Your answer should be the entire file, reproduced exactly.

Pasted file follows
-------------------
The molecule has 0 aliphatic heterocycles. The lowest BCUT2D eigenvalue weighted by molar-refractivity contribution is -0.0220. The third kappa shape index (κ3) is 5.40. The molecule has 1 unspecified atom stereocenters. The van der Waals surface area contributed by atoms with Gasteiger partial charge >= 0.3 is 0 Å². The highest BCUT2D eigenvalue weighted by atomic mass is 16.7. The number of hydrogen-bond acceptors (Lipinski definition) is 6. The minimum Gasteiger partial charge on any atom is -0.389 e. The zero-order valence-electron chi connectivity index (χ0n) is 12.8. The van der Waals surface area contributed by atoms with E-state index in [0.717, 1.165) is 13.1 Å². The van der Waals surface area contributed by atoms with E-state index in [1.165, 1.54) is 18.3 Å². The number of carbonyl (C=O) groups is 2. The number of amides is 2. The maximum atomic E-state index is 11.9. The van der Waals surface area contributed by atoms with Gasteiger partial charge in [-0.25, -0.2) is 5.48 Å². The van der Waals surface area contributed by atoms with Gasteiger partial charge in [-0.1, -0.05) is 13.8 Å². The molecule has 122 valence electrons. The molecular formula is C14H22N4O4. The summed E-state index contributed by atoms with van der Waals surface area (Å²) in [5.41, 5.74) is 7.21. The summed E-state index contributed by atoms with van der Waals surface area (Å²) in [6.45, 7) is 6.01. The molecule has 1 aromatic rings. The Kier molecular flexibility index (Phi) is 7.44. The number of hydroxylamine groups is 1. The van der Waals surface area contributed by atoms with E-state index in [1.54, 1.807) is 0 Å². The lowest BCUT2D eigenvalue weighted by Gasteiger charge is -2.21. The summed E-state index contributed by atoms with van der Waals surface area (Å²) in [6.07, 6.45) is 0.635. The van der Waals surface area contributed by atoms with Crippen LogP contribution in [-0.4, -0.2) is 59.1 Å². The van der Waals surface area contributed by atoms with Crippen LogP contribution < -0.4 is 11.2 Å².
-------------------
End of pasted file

The molecule has 0 aliphatic heterocycles. The lowest BCUT2D eigenvalue weighted by molar-refractivity contribution is -0.0220. The third kappa shape index (κ3) is 5.40. The molecule has 1 unspecified atom stereocenters. The van der Waals surface area contributed by atoms with Gasteiger partial charge >= 0.3 is 0 Å². The highest BCUT2D eigenvalue weighted by atomic mass is 16.7. The number of hydrogen-bond acceptors (Lipinski definition) is 6. The minimum Gasteiger partial charge on any atom is -0.389 e. The zero-order valence-electron chi connectivity index (χ0n) is 12.8. The van der Waals surface area contributed by atoms with E-state index in [0.717, 1.165) is 13.1 Å². The van der Waals surface area contributed by atoms with E-state index in [1.165, 1.54) is 18.3 Å². The number of carbonyl (C=O) groups is 2. The number of amides is 2. The maximum atomic E-state index is 11.9. The van der Waals surface area contributed by atoms with Gasteiger partial charge in [-0.25, -0.2) is 5.48 Å². The van der Waals surface area contributed by atoms with Gasteiger partial charge in [-0.1, -0.05) is 13.8 Å². The molecule has 122 valence electrons. The molecular formula is C14H22N4O4. The summed E-state index contributed by atoms with van der Waals surface area (Å²) in [5.41, 5.74) is 7.21. The summed E-state index contributed by atoms with van der Waals surface area (Å²) in [6.45, 7) is 6.01. The molecule has 1 aromatic rings. The Kier molecular flexibility index (Phi) is 7.44. The number of hydroxylamine groups is 1. The van der Waals surface area contributed by atoms with E-state index in [1.54, 1.807) is 0 Å². The lowest BCUT2D eigenvalue weighted by Gasteiger charge is -2.21. The summed E-state index contributed by atoms with van der Waals surface area (Å²) in [6.07, 6.45) is 0.635. The van der Waals surface area contributed by atoms with Crippen LogP contribution in [-0.4, -0.2) is 59.1 Å². The van der Waals surface area contributed by atoms with Crippen LogP contribution < -0.4 is 11.2 Å².